Album Remarks & Appraisals:
Hurt is a band born of extremes. Musically a dizzying display of ying & yang, the new album, vol.1, produced by Eric Greedy, has lush string arrangements which may call to mind a time when arena bands incorporated classical influences to bombastic effect - but Hurt , with its irregular time signatures and post-industrial sensibility, is not out to create bic lighter anthems but to plumb the depths of a single shattered soul. Capitol. 2006.
Hurt: J. Loren Wince (vocals, guitar); Evan Johns (piano, drums, percussion); Joshua Ansley (bass guitar, background vocals); Paul Spatola.
Personnel: Paul Spatola (guitar, background vocals); Evan Johns (piano, drums, percussion).
Audio Mixer: Mick Guzauski.
Recording information: Hammersound, Chatsworth, CA; Sound City Studios, Van Nuys, CA.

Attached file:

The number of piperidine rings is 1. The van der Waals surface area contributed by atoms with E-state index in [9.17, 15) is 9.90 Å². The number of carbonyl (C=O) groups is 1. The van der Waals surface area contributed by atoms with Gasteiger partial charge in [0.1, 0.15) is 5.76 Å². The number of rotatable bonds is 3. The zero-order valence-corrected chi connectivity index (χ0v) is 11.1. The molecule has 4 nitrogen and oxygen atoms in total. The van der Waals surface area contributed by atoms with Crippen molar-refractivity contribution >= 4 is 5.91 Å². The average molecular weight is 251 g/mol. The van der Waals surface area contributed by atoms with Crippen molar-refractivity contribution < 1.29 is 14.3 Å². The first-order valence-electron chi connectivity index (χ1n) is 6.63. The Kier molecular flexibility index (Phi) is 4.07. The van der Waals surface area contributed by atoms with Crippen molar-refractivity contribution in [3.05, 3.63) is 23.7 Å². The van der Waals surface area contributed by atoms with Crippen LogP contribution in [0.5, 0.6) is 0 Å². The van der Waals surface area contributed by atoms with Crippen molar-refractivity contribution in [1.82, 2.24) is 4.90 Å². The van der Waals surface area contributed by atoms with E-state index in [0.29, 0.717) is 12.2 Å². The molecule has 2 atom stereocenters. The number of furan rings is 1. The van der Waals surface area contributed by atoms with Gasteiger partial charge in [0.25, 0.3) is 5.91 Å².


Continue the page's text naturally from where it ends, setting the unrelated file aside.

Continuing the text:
Maybe it was inevitable that a band would come along that would fuse together art-metal, grunge, nu-metal, prog rock and emo -- after all, the fusion seems both logical and appealing, doesn't it? -- but Hurt's 2006 debut Vol. 1 nevertheless seems to come out of left field. It's not only the kind of album whose title feels sadly truncated -- it's just begging for more information either before or after the Vol. 1 -- but it feels like it exists in an alternate universe, one where all the familiar elements are combined in ways that are familiar, yet undeniably off, even if they fall short of being outright odd or strange. Instead, Hurt and Vol. 1 merely sound a bit peculiar with their gothic, confessional soul-searching. Each song ebbs and flows on waves of flattened, heavy guitars, acoustic strums, and symphonic samples, which carry whispered vocals, guttural screams, and minor-fifth harmonies to the forefront, then gently ease them back again. Even the shorter songs play like multi-segmented mini-suites, which is another way of saying there are few immediate hooks, and the song structures are more elusive than difficult. With their definite, defiantly arty flourishes in their production and lyrics -- not to mention their penchant for one-word song titles (seven of the 11 tunes here are a mere one word) -- they clearly would like to emulate Tool, but they lack the tightly-wound, precise arrangements, not to mention a sense of danger or strangeness. Instead, Hurt can come across as an emo-ized Days of the New with their earnest ambition -- they may try more than Travis Meeks' forgotten band, but they have a similar vibe. But where Days of the New hit a dead-end immediately, Vol. 1 suggests that Hurt could go many different places, if they choose to amp up either the artsiness or the heaviness. Right now, they're straddling both worlds -- and the results are intriguing, but they're not quite satisfying. ~ Stephen Thomas Erlewine